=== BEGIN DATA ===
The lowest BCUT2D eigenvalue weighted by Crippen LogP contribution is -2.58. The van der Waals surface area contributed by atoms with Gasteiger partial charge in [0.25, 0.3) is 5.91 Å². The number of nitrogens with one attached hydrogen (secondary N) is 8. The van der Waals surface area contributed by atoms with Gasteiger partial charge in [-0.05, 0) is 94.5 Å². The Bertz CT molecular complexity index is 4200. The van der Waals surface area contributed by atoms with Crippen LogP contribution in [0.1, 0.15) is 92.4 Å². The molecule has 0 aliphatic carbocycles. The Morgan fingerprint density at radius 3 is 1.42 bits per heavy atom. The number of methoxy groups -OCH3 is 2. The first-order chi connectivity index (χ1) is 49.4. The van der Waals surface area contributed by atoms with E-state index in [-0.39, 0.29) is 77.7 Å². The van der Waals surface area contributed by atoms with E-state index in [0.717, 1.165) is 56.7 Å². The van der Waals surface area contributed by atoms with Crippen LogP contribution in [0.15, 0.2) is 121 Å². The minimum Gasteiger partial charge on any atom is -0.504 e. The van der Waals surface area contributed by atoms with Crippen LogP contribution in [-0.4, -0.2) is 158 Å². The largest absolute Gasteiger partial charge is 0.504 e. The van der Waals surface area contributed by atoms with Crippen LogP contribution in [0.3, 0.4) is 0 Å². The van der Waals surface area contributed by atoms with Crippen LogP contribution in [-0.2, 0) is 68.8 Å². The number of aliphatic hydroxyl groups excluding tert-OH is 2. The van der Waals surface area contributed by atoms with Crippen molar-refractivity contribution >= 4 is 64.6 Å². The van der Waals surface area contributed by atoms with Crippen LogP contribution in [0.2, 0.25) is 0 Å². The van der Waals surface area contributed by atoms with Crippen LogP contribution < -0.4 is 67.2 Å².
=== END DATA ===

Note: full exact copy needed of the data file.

The lowest BCUT2D eigenvalue weighted by Crippen LogP contribution is -2.58. The van der Waals surface area contributed by atoms with Gasteiger partial charge in [0.25, 0.3) is 5.91 Å². The number of nitrogens with one attached hydrogen (secondary N) is 8. The van der Waals surface area contributed by atoms with Gasteiger partial charge in [-0.05, 0) is 94.5 Å². The Bertz CT molecular complexity index is 4200. The van der Waals surface area contributed by atoms with Crippen LogP contribution in [0.1, 0.15) is 92.4 Å². The molecule has 0 aliphatic carbocycles. The Morgan fingerprint density at radius 3 is 1.42 bits per heavy atom. The number of methoxy groups -OCH3 is 2. The first-order chi connectivity index (χ1) is 49.4. The van der Waals surface area contributed by atoms with E-state index in [-0.39, 0.29) is 77.7 Å². The van der Waals surface area contributed by atoms with E-state index in [0.717, 1.165) is 56.7 Å². The van der Waals surface area contributed by atoms with Crippen LogP contribution in [0.15, 0.2) is 121 Å². The minimum Gasteiger partial charge on any atom is -0.504 e. The van der Waals surface area contributed by atoms with Crippen LogP contribution in [-0.4, -0.2) is 158 Å². The largest absolute Gasteiger partial charge is 0.504 e. The van der Waals surface area contributed by atoms with Crippen LogP contribution in [0.3, 0.4) is 0 Å². The van der Waals surface area contributed by atoms with Crippen LogP contribution in [-0.2, 0) is 68.8 Å². The number of aliphatic hydroxyl groups excluding tert-OH is 2. The van der Waals surface area contributed by atoms with Crippen molar-refractivity contribution >= 4 is 64.6 Å². The van der Waals surface area contributed by atoms with Crippen LogP contribution in [0.2, 0.25) is 0 Å². The van der Waals surface area contributed by atoms with Crippen LogP contribution < -0.4 is 67.2 Å².